Arrest of ‘Fake’ Hitler Shows Muddled Italian Take on Fascism Law

A man dressed as Charlie Chaplin’s parody of Adolf Hitler was detained, but neo-Nazis unchallenged by police in northern Italy.

Francesco Benedetti

MILAN – A man was arrested in the northern Italian city of Bergamo last Sunday for showing up at a protest dressed as Adenoid Hynkel, Charlie Chaplin’s parody of Adolf Hitler in the 1940 anti-Nazi movie “The Great Dictator.” His alleged crime was apologia del Fascismo (literally, “apology of Fascism”). However, on the very same day the openly neo-Fascist group Forza Nuova demonstrated in another northern city, Bologna, undisturbed by the authorities.

Publicly expressing sympathies to Nazism and Fascism is explicitly prohibited by Italian law since the 1950s. But the application of such law is so arbitrary that it may well defy the purpose.

“I find it quite puzzling that I got arrested while people from Forza Nuova and CasaPound can walk freely with all their Mussolini paraphernalia, and can even have authorized demonstrations,” said Giampietro Belotti, 29, referring to the country’s two largest far-right groups. Belotti, a self described “fervent anti-Fascist,” says all he wanted to do was use movie references in order to mock homophobes.

As the Italian parliament is discussing a new “anti-homophobia law” that sanctions discrimination based on sexual preferences, an umbrella of right-wing groups called the Sentinels organized protests against it in several towns. Belotti showed up to one of these demonstrations wearing the Hynkel costume (that resembles a Nazi uniform but has a fictional “double-cross” symbol instead of a swastika), holding a copy of “Mein Kampf” and the sign “Illinois Nazis support the Sentinels,” a reference to “The Blues Brothers.”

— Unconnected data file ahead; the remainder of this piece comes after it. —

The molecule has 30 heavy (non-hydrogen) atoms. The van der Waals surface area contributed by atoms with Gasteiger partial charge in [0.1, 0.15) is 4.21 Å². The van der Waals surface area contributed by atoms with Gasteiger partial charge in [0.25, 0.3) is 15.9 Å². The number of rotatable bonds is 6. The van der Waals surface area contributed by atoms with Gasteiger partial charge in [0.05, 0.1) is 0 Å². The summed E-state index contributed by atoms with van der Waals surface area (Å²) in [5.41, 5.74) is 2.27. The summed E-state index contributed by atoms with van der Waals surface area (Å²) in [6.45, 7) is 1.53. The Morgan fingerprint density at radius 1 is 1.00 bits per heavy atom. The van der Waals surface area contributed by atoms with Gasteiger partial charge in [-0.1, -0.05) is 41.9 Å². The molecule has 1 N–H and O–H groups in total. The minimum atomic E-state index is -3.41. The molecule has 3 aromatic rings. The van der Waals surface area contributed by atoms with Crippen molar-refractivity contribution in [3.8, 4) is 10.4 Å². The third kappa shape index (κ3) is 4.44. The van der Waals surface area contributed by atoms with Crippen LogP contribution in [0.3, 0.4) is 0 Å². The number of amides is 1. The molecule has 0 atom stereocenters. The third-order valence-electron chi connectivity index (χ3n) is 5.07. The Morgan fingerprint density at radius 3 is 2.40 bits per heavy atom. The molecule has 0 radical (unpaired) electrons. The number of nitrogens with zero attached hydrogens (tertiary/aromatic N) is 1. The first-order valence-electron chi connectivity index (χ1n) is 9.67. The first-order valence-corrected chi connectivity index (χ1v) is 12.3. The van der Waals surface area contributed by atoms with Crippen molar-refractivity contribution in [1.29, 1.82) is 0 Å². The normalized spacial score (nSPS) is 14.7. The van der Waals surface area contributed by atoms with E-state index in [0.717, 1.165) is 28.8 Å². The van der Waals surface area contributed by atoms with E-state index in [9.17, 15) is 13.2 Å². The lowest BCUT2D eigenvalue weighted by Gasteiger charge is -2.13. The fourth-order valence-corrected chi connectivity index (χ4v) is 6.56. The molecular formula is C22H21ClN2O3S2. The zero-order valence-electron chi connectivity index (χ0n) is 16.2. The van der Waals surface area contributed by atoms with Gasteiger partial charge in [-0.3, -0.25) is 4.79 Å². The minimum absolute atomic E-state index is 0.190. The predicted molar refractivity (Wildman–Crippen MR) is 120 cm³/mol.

Within 10 minutes he was taken to the police station and his “Illinois Nazis” sign confiscated as evidence. However, the police could not confiscate his copy of “Mein Kampf,” notes Belotti, since it is not a banned book (you can buy it online on numerous Italian websites). Belotti was held for three hours and then released. Charges against him were dropped by the examining magistrate on Wednesday.

Also Sunday, Forza Nuova – a far-right nationalist group founded in the 1990s from the ashes of two disbanded neo-Fascist parties – joined another protest against the “anti-homophobia law” in Bologna. Although Forza Nuova and the Sentinels have no official ties – FN has accused the Sentinels of being “too moderate,” while the Sentinels describe themselves as “nonpolitical” even though their founder belongs to the ultraconservative Catholic Alleanza Cattolica movement – they share the same anti-gay-rights agenda.

No one was arrested in the Bologna protest, although police intervened when clashes erupted between Forza Nuova’s militants and left-wing activists leading a counterprotest.

Forza Nuova has announced a new anti-gay-rights protest in Bologna on October 18. The city police say they do not rule out the possibility of prohibiting it, but only on security grounds. “Everyone is free to express his or her opinion, even if we do not agree with them,” said Vincenzo Stingone, head of the local police. Unless, perhaps, he’s dressed as a Charlie Chaplin character.